Another time (in a different flat this time, round about 1983, as I remember seeing the trailer for the original V - mini series on the TV in the kitchen) I remember getting back to the flat after a day at the beach with a big bag of fish and chips and reading Terry Nation’s novel of Survivors for an hour or so before an episode of Tales of the Unexpected came on the TV (I was only 9 then and staying up this late was unusual for me, but as it was holiday I was allowed to stay up past 10 and watch it). I remember being creeped out by both the book and the Tales of the Unexpected episode and getting very little sleep that night.

These are all in my own collection now – either the above copies were given to me by my mother or I have replaced them as and when I’ve found them in bookshops.

I have gradually and lovingly built up a nice little collection over the years, scouring second hand and rare books shops for titles like The Sweeney 2: Regan & the Manhattan File by Ian Kennedy Martin, Robin of Sherwood & the Hounds of Lucifer by Robin May, Quatermass by Nigel Kneale (1979 series) and Sapphire & Steel by Peter J. Hammond (a novelisation of Assignment One).

I miss those times when a British TV series almost always used to get an accompanying novelisation, and so, it seems, do most of my writer friends on Twitter. It was a different time back then, when TV was much more than something you’d just sit and stare at, it was something you read about too - in books and comic strips and in the Radio Times. Something that was shown once, repeated, then seemingly gone forever.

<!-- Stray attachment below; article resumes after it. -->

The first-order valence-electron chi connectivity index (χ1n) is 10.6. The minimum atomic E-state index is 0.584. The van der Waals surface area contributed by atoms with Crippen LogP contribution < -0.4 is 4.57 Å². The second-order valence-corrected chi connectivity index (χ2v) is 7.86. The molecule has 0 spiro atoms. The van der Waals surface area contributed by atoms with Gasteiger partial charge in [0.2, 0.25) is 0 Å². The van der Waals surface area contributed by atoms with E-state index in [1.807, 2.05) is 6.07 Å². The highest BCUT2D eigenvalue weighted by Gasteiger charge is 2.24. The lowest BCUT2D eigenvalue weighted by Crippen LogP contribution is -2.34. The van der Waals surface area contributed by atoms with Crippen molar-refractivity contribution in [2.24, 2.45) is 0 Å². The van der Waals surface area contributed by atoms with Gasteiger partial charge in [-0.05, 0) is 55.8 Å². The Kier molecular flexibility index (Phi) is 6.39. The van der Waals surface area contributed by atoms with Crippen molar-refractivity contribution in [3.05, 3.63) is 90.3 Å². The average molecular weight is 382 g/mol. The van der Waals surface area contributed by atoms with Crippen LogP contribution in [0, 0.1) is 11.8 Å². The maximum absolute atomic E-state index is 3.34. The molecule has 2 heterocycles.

I’m just glad that certain TV shows out there today have, or have had, their own range of novels for us to enjoy, such as Doctor Who, Torchwood, Primeval and Being Human, even some making a welcome come back, like Blake’s 7 and Life On Mars. It makes me feel like the tradition of an accompanying TV novelisations is continuing in some form or another.


*1 In 1985. The first thing we ever videoed was episode 4 of ‘V’ the series (actually shown as episode 3 as the real episode 3 was pulled because it was considered too violent – so now the character of Kyle Bates is introduced twice!)

*2 For anyone interested they were: Operation Suzie, Foxhole On The Roof, You’ll Be All Right and Spy Probe.

*3 Until possibly 1988/89, when it became The Invaders and Quantum Leap slot.
*4 Later, I rescued The Professionals books when my mother was throwing away a huge pile of books moving house. They now form part of my collection.

Wednesday, 1 August 2012

Countdown to November

In this month's issue of Vortex Magazine

Friday, 27 July 2012

Reading and Writing and Stuff

I’ve been a bit silent on the old blog front of late, but with very good reason. I’ve been busy working on a number of exciting projects, which have been taking up my time (did a few rather exhausting 2am – 8am stints during my week’s holiday too, just to meet a couple of deadlines).

I’ve recently finished work on a couple of audio scripts - one SF, the other Horror/Supernatural – both of which should hopefully be announced very soon, as well as completing work on my Blake’s 7 novel for Big Finish.

There are also three short story anthologies which I am both writing for and editing – one Steampunk, one Horror and one of stories all based in the popular seaside town of Scarborough – in various stages of development. The first ‘Resurrection Engines’ which has been delayed for a few weeks due to clashing/heavy work schedules on a number of parties, has now been rescheduled for an August 31st publication in limited edition hardback, then a mass market paperback publication in time for Christmas 2012. The Horror anthology is scheduled for an early Spring 2013 release and the Scarborough book publication has yet to be confirmed.